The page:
Sunday, May 12, 2013

Gals go horror/slasher in Katie Aselton's and Mark Duplass' numbskull BLACK ROCK

Have you ever asked yourself why it's always the guys who get to go slicing and dicing their way through the gals in almost all these horror/slasher flicks? Nor have I. (It's fairly obvious, no? Brute strength and predisposition, plus increasing paternalism, fundamentalism and the congregating of wealth and power in the western -- hell, the eastern, too -- world.) Actress/
director Katie Aselton has clearly been wondering about this, and she has persuaded her hubby, actor/producer/writer/director and sometimes editor Mark Duplass, to help her turn the tables, so to speak. The result is BLACK ROCK.

Last year Ms Aselton, shown at left, wrote and directed her first film, the not-bad, love-cum-infidelity tale, THE FREEBIE, so hopes, on my part, were high for this new one. Plus, the idea behind the film sounded at least interesting and a little different. Alas, the result (to re-coin a phrase) proves an embarrassment of wretches.

From the first, as our three gals get together, their chat is realistic but lame. (Realistic ain't enough, screenwriters; make at least one of your characters intelligent and/or unusual enough to hold our interest.) This pre-event time is our one chance to get to know, maybe even like, these women prior to the "action" starting up. Instead, despite a few moments, as we (along with two of the three characters) are given a small surprise, we're soon bored and tired enough of their companionship to want to get on with the violence that we know from the movie's trailer is coming up.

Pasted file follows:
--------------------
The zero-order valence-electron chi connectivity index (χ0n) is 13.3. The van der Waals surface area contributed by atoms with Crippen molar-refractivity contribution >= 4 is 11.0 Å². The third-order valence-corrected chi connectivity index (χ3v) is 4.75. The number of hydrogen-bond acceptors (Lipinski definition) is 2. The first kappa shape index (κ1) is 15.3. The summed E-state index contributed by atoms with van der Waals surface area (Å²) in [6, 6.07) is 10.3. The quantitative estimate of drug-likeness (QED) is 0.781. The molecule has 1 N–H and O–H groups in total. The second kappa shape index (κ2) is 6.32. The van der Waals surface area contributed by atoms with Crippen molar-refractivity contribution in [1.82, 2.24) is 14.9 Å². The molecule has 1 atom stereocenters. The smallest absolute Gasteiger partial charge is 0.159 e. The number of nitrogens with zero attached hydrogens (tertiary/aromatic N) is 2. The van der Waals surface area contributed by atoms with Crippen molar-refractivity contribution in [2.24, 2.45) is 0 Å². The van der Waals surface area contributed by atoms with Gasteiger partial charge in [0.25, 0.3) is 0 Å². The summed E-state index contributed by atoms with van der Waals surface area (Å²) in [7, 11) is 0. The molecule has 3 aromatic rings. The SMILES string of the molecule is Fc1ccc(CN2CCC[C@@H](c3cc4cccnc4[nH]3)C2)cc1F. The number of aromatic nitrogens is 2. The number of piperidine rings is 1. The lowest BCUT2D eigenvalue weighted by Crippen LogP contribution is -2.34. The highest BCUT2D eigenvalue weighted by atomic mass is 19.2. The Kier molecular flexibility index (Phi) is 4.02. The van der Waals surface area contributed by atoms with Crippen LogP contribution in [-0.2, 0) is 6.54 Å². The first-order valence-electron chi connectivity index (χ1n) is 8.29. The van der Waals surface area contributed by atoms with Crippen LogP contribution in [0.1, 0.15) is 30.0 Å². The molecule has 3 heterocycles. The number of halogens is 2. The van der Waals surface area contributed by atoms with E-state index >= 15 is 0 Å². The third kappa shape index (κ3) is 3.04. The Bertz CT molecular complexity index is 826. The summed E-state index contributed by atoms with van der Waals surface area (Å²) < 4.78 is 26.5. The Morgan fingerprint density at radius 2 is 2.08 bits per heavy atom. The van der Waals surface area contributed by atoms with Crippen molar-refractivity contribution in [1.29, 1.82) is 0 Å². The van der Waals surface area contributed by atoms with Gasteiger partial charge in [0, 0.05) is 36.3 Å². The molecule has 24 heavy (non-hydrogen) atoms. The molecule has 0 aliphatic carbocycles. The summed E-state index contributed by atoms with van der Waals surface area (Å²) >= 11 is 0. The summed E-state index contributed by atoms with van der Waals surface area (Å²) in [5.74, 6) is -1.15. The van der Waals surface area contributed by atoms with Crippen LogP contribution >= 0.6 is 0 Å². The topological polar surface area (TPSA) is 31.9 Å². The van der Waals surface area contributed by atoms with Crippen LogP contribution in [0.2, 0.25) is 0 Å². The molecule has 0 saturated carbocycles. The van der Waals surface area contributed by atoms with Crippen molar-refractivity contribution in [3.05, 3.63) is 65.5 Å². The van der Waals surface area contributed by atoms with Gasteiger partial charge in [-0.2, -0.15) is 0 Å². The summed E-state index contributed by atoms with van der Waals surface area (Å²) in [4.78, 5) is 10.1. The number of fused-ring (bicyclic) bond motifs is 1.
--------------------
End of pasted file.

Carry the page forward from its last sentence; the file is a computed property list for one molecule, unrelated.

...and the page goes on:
The three are heading out to an island on which they used to spend time as kids. Once there, they encounter three young men, just out of the military and back from our middle-east wars, one of whom they remember from their school days. What happens is both expected and not. The way it happens is the best thing about Ms Azelton's film. For the fault initially lies as much with the gals as with the guys -- until the point of no return is suddenly reached and then breached.

We've been told often enough how many of our young men come back from our current wars in terrible mental and emotional shape. The movie make a nod to this -- and then uses the guys' precarious state as an excuse for blood, gore, stupidity and sleaze. Think of Black Rock as a kind of paean to our boys who served in Iraq and Afghanistan and come back as cretinous killing machines. And while our three gals -- played by Kate Bosworth (two photos up), Lake Bell (above) and Ms Aselton -- are pretty stupid, the guys, it turns out, are infinitely dumber.

Our three ex-soldiers are played by Will Bouvier (above), Jay Paulson (below) and Anslem Richardson (partially shown at bottom, who is definitely the least seen-and-heard member of the cast). The whole group does as well as it can with the material given. Which is never better than pedestrian and eventually works its way into dreadful.

The movie's worst sin is simple unbelievability. You don't buy much of anything in it, particularly once the violence begins. The worst scene is one in which two of our heroines, naked and wet in the dead of night, instead of readying their necessary weapons, decide to have a heart-to-heart. Oy. Black Rock is a movie in which all involved are out of their element and way over their heads.

The film, from LD Entertainment and running a thankfully short 80 minutes, opens this Friday, May 17, in 23 theaters across 17 cities. Click here to find the one nearest you.

The photos above are from the film itself -- 
except for that of Ms Aselton, which is by 


Anonymous said...

Hi James,

Here's a list of theaters BLACK ROCK is playing:

Best regards,

John Dhabolt

James van Maanen said...

Hi, John -- and thanks for sending the link to the theaters. Your PR group already did this, and so I added it at the end of my post. But having it appear twice can't hurt....